Hey, Scripting Guy! How Can I Use Windows PowerShell to Retrieve the Non-Unique Items in a List?

Hey, Scripting Guy! How Can I Use Windows PowerShell to Retrieve the Non-Unique Items in a List?

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Hey, Scripting Guy! Question

Hey, Scripting Guy! I understand that I can use Windows PowerShell and the Get-Unique cmdlet to determine which items are unique in a collection. However, I want to do the opposite: I want to determine which items are not unique in a collection. How can I do that?

-- YE

SpacerHey, Scripting Guy! AnswerScript Center

Hey, YE. You know, yesterday afternoon, just as he was getting ready to head for home, the Scripting Guy who writes this column received a package from Don Jones and Sapien Technologies. This wasn’t exactly unexpected; Sapien has generously agreed to donate some very cool prizes for us to give away as part of the 2008 Winter Scripting Games. What was unexpected was one of the items the Scripting Guy who writes this column just happened to notice on the packing list:

tshirts, polos, picopads, postits, pens, monkeys, sm. Folders

Talk about cool: Don Jones sent us monkeys to give away during the Scripting Games!

Of course, after our initial excitement subsided we got a little bit worried; after all, the box wasn’t all that big, and Don hadn’t cut any air holes into it. On the one hand, we were concerned that maybe the monkeys might have died in transit. On the other hand, we were even more concerned that maybe the monkeys hadn’t died in transit. If that was the case, then these poor monkeys had just endured a grueling cross-country trip in a tiny box with no air holes, and probably without any food or water, either. (Although, thanks to the pens and Post-It Notes, they would at least have had a chance to express their feelings about the trip.)

Speaking of feelings, although neither of the Scripting Guys are biologists we had a feeling that monkeys probably don’t like to spend their days locked into a tiny box with no air holes. In turn, that might mean that we didn’t have a box full of monkeys after all; instead, we might very well have a box full of angry monkeys. Neither of us was too excited about opening the box and finding out.

Of course, if we were … lucky … we wouldn’t have angry monkeys, either; instead, we’d have a box full of dead monkeys. Thanks, Don. Thanks a lot.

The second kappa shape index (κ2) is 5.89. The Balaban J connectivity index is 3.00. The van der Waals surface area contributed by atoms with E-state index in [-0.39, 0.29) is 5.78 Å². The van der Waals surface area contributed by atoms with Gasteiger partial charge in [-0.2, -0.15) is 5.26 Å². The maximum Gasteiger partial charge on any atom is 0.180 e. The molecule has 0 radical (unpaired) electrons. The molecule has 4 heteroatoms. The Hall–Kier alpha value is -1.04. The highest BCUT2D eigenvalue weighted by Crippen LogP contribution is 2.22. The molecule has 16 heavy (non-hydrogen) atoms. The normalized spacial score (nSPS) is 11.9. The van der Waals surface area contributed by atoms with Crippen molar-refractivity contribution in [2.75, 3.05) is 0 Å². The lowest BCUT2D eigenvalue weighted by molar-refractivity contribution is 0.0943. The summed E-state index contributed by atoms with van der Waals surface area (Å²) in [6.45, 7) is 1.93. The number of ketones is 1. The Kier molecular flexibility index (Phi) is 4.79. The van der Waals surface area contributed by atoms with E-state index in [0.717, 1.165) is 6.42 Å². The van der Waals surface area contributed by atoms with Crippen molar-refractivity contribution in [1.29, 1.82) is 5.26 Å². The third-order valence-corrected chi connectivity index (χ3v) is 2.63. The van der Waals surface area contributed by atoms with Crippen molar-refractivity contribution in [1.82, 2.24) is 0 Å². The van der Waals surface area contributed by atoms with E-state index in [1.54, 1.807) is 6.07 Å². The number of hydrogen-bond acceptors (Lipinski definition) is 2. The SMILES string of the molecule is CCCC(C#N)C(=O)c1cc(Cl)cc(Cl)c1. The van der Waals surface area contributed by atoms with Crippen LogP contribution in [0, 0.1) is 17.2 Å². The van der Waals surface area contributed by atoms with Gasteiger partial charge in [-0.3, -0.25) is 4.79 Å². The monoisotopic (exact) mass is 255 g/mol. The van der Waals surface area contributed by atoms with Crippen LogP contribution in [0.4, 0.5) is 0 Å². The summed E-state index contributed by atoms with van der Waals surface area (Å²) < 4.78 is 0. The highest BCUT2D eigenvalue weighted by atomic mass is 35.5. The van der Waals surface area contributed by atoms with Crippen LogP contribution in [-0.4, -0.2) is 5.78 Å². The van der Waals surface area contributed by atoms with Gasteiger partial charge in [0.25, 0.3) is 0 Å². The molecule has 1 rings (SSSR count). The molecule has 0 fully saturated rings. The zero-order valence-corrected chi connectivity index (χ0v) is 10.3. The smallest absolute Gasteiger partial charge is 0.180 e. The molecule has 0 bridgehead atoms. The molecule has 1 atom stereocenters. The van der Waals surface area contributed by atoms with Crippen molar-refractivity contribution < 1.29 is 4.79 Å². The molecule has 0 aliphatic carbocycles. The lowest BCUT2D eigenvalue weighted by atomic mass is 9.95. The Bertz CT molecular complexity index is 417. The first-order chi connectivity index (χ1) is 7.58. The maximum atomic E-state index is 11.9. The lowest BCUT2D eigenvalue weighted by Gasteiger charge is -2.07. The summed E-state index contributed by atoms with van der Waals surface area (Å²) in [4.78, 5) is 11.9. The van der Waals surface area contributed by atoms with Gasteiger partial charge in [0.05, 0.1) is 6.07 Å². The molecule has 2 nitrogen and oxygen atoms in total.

Eventually, though, curiosity got the better of us and we opened the box. And what did we find? As it turns out, we didn’t have any monkeys, at least not any real ones. (Or at least we don’t think they’re real monkeys. Like we said, neither of us are biologists.) Instead, we had something even better than real monkeys: Flingshot Flying Monkeys.

To be honest, we’d never heard of Flingshot Flying Monkeys, either. (Like we keep trying to tell you, we’re not biologists.) As it turns out, though, Flingshot Flying Monkeys are pretty cool: they’re part slingshot, part stuffed animal, and part screaming banshee terror. In other words, the three best things in life, all rolled-up in a single package.

Thanks, Don! Thanks a lot!

Note. For more information about Flingshot Flying Monkeys visit the As Seen On TV Web site. Although, if you value your sanity, you’ll mute your computer speakers before doing so.

Of course, you’re probably wondering, “Flying monkeys? What do flying monkeys have to do with Sapien Technologies?” To tell you the truth, we’re not really sure. However, Sapien no doubt noticed the same thing we did: all of these monkeys were dressed in capes emblazoned with the following slogan:

PrimalScript
WAY Better than Apes!

How did Sapien manage to find an entire herd of flying monkeys who just happened to be big fans of PrimalScript? Beats us; we’re really not biologists, you know. Maybe they just got lucky. Or maybe all monkeys (not just flying ones) prefer PrimalScript. We’ll get back to you on that.

In the meantime, we need to get our minds off flying monkeys and back on the business at hand. YE has a collection of items; let’s assume this is a list of different kinds of pie:

Apple
Peach
Chocolate
Chocolate
Apple
Banana Cream
Apple
Blackberry
Pecan
Lemon Meringue
French Silk
Apple
Pecan
Raspberry
Strawberry
Key Lime
Apple
Pecan

YE would like to know which of these items are not unique; that is, which items occur more than once. How can she use Windows PowerShell to identify the non-unique items? Well, one way would be to have a million flying monkeys sitting in front of a million copies of PrimalScript, hoping that one of them will eventually come up with a solution. Or, you could run this simple little script:

$arrPies = "Apple", "Peach", "Chocolate", "Chocolate", "Apple", "Banana Cream",`
"Apple", "Blackberry", "Pecan", "Lemon Meringue", "French Silk", "Apple", `
"Pecan", "Raspberry", "Strawberry", "Key Lime", "Apple", "Pecan"
$arrPies | Group-Object | Where-Object {$_.Count -gt 1}

Like we said, there isn’t much to this script. In line 1 we’re simply adding the list of pies to an array named $arrPies. In line 2, we’re taking that array of pies and piping it to the Group-Object cmdlet. Group-Object will then take that collection and sort the pies into groups, keeping track of the number of pies in each group. In other words, Group-Object will give us back information similar to this: